RF: A victim of trafficking might be concerned about being charged with a crime themselves, if they report being part of prostitution. Is this something you see changing in law enforcement and prosecution over time?

JM: From the victim service provider standpoint, we are really mindful of a victim’s rights and how important it is to ensure their privacy. We take a victim-centered approach. Adult victims can tell us whether or not they want law enforcement involved.

The law enforcement that we partner with most frequently are trained and are not looking to make those kinds of arrests, but are trying to get to the larger crime of trafficking. 

RF: Are there systemic things you’d like to see done to make sure that people are less vulnerable to trafficking?

JM: Where do I start? I think the concern that you raised about the victim being charged with prostitution. If they’re not identified as a victim but a perpetrator of a crime, then they get that charge, and that charge can really impact their ability to get jobs, to get housing. 

A good systemic change would be to expand the current expungement provisions in the Wisconsin statutes to include any offense where a victim was induced or compelled to commit while they were trafficked, because right now, there are just a few named offenses — but that is one that could be a real game changer in the person’s life. 

RF: I wanted to ask about your work with survivors in particular. What kind of things do you do at Project Respect to help them?

JM: The survivor identifies what is driving this (need for services). Often, it might be issues around economic insecurity and housing insecurity. It could be some kind of health issue. It can depend.

We do offer mental health therapy, peer support groups, intensive case management — really breaking down the barriers that exist within our systems to victims accessing needed services. We do accompaniment to interviews, whether it’s with law enforcement or forensic nurse examiners, just to name a few.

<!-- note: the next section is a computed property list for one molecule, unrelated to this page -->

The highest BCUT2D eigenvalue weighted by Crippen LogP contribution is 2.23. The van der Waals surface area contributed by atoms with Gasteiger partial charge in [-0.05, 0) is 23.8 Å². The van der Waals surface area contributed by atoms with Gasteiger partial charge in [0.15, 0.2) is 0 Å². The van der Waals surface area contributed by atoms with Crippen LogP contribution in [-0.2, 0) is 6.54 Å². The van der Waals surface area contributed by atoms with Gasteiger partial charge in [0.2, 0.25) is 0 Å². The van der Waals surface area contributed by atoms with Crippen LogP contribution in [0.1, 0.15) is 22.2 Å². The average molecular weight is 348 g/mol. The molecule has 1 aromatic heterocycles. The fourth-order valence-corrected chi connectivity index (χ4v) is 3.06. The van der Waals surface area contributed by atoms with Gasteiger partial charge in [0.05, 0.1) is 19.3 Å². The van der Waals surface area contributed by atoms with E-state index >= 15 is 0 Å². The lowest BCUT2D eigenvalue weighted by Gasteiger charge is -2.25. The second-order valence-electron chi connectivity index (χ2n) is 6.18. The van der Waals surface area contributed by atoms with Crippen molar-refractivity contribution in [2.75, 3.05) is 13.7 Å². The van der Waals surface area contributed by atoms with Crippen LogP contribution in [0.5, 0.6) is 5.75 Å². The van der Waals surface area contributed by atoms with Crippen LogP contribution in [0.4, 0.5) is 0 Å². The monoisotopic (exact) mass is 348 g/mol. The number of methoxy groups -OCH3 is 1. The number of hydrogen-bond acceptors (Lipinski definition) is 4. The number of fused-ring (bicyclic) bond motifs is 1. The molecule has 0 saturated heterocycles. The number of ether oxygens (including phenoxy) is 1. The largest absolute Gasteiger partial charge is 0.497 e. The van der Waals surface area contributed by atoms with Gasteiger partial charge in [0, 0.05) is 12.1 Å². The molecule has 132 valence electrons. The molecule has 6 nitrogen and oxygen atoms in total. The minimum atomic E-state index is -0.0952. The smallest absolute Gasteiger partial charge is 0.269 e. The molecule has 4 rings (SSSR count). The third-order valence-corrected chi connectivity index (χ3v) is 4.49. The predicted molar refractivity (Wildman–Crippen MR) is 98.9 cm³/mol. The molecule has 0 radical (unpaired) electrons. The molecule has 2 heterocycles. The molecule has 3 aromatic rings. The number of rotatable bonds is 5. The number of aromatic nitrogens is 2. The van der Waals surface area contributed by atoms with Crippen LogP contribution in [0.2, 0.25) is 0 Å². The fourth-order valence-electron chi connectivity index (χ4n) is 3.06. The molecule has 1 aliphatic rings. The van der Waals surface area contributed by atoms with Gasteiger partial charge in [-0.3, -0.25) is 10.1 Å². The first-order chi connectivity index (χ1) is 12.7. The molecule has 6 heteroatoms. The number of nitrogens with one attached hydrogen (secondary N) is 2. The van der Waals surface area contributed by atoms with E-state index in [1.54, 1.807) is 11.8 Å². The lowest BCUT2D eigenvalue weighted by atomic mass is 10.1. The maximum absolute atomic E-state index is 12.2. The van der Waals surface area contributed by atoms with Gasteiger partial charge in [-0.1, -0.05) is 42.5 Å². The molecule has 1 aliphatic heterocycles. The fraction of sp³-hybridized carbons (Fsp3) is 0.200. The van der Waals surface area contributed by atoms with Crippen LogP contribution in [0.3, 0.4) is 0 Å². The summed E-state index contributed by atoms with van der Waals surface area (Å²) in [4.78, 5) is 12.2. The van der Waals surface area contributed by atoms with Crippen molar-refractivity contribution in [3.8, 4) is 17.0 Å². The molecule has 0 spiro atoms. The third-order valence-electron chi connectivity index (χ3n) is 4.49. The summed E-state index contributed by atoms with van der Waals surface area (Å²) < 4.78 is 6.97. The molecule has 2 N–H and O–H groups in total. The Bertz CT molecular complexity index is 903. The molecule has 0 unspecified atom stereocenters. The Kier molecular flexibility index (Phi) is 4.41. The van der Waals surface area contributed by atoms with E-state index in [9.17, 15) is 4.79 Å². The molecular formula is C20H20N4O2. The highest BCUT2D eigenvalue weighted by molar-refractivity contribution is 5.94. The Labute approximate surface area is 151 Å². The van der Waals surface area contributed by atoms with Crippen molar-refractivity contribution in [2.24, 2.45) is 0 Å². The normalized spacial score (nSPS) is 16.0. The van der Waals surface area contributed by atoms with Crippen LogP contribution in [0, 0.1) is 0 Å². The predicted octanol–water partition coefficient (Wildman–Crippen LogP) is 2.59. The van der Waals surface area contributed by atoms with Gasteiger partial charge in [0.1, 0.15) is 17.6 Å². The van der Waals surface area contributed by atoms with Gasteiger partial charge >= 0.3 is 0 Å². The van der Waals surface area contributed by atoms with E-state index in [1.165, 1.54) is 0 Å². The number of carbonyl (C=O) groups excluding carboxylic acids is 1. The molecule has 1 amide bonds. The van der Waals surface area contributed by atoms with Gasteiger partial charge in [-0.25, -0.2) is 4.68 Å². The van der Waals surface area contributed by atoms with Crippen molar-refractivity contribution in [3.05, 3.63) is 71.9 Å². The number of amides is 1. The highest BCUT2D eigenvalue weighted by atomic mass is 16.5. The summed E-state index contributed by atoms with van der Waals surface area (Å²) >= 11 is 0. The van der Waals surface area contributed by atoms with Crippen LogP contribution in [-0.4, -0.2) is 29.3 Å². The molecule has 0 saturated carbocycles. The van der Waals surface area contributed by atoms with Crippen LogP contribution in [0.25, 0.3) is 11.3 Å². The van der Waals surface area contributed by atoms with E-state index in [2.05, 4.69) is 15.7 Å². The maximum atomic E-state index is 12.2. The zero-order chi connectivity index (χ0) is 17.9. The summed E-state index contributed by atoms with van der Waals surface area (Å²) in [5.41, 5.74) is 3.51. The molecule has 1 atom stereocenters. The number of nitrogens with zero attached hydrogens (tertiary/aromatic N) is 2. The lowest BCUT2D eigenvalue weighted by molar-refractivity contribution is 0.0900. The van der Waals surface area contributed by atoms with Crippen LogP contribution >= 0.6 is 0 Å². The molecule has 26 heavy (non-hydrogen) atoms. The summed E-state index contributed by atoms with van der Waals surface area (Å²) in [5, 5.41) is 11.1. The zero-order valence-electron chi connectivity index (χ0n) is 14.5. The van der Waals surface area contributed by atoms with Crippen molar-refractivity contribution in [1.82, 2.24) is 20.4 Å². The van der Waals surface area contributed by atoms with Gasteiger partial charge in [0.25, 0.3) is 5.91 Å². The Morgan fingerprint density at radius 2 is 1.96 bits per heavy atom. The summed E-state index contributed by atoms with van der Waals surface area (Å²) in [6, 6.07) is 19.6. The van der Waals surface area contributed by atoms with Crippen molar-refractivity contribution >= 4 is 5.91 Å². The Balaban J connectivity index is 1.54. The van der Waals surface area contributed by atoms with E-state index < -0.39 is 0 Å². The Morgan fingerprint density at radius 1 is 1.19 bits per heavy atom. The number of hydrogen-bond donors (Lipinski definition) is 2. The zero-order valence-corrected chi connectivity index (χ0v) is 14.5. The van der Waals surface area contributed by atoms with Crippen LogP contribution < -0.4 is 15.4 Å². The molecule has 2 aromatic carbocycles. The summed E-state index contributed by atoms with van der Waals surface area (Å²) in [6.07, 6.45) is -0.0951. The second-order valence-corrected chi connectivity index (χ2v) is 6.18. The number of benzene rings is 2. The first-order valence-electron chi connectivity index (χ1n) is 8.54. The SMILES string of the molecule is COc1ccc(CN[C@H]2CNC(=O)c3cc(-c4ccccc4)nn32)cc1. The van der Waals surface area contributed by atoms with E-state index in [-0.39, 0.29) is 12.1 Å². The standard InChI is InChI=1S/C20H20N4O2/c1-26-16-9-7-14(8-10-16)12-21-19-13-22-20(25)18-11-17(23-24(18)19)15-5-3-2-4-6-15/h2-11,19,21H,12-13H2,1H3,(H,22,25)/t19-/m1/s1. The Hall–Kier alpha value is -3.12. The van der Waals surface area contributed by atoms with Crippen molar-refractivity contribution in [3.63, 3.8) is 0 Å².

RF: Shared Hope International gave Wisconsin and a lot of other states “F” grades on report cards for sex trafficking response, prevention and training. Do you see a lack of effort and a lack of programs to deal with trafficking in Wisconsin?

JM: I would expect after these pieces of legislation that scores should improve, because what Shared Hope International is looking at, are the rules and the laws and what we have in place. I think that if we enact safe harbor legislation and take juvenile prostitution off the books, we would jump up even more significantly. 

RF: One aspect of the new laws is grants to help victims of sex trafficking. What kind of resources would you like to see?

JM: I think it would get to that need to provide some seed money on the ground for people to do a pilot program in their community, maybe inside of an existing sexual assault center or inside of a child advocacy center, because that might not be enough to fully establish something independent.

RF: Are we doing enough to pursue the perpetrators of sex trafficking?

JM: It is the demand for purchased sex or the demand for cheap labor that drives and propagates this. However, I think if we address what creates the vulnerabilities, we could starve that demand.

There are those that are really looking at demand responses and that can be really effective. I know that law enforcement and others continuously look at that.

But from a victim service provider end of it, I want to work on this even further upstream and deal with the conditions that make people vulnerable.